No Thanksgiving, Christmas, or Easter ! (Help) ?

by hubert 12 Replies latest watchtower beliefs

  • Scully

    jgnat writes:

    If she tries to dismiss your arguments as silly, agree with her. It is silly to abstain from everything with a pagan origin.

    Yep. Things with a pagan origin include the names of the calendar months and the days of the week. We recently found out that the name of the street I live on refers to a pagan version of heaven, should I move? In fact, a lot of the names of the streets around here refer to religious figures - Catholic saints in particular - so should I stop going to the shops on those streets due to the so-called false relgious connection??

    You can get downright ridiculous with this one and end up driving yourself mad over it.

    I would ask her what is - in her opinion - in the best interests of your family situation. The Bible also says to "Honour your father and your mother"; is asking her to enjoy a holiday meal with you such a horrible request that it deserves her dishonouring you and disrespecting your beliefs?? Maybe you can offer a kind of conciliatory gesture: if she wants you to respectfully attend (without being participants) any "special occasions" that JWs have (Memorial, Special Talks, Conventions), then you want her to respectfully attend your "special occasions" too. As long as she does not perform Acts of False Worship? in doing so, she isn't breaking any JW "rules".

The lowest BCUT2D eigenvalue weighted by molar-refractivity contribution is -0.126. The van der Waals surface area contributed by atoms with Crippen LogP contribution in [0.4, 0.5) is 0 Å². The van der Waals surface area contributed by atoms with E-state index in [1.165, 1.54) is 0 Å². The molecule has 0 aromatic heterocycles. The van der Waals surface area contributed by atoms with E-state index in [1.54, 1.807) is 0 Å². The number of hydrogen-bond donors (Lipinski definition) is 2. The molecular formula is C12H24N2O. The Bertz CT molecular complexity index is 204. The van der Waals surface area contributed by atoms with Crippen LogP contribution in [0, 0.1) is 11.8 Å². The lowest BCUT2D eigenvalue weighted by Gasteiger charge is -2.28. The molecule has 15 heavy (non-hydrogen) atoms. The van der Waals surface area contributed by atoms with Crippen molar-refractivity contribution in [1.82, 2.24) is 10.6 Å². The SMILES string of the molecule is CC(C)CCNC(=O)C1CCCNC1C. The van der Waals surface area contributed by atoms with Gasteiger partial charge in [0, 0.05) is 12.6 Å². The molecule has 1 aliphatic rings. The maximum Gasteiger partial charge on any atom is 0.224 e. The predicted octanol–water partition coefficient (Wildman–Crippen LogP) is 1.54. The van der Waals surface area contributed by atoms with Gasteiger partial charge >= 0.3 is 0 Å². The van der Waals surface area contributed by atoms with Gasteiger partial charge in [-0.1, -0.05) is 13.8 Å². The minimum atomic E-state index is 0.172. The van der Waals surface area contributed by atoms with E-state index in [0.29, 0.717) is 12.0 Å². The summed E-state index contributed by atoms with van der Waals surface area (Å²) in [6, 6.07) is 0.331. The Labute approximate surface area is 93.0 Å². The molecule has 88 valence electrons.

Love, Scully (still dredging through old threads to find that article)

  • Scully


    WT 12/15/2001
    Questions from Readers
    How can a Christian wife balance loyalty to God with submission to her
    unbelieving husband if he shares in religious holiday activities?

    Her doing so will require wisdom and tact. But she is doing the right thing in
    striving to balance her two obligations. Jesus gave counsel about a parallel
    situation: "Pay back, therefore, Caesar's things to Caesar, but God's things to
    God." (Matthew 22:21) Granted, he was dealing with obligations to governments,
    to which Christians were later told to be in submission. (Romans 13:1) Yet, his
    counsel finds a parallel in a wife's balancing her obligation to her husband,
    even if he is an unbeliever.

    No one familiar with the Bible would deny that it stresses that a Christian's
    first obligation is to Almighty God, to be loyal to him at all times. (Acts
    5:29) Still, in many situations a true worshiper can accommodate the requests
    or demands of an unbeliever in authority while not sharing in a violation of
    God's elevated laws.

    We find an instructive example in the three Hebrews, as related in Daniel
    chapter 3. Their governmental superior, Nebuchadnezzar, decreed that they and
    others present themselves on the plain of Dura. Realizing that false worship
    was scheduled, the three Hebrews would likely have preferred to avoid being
    there. Perhaps Daniel was able to excuse himself, but these three could not.
    So they complied to the extent of appearing, but they would not - and did not -
    share in any wrong act. --Daniel 3:1-18.

    Similarly, around holiday times an unbelieving husband might request or demand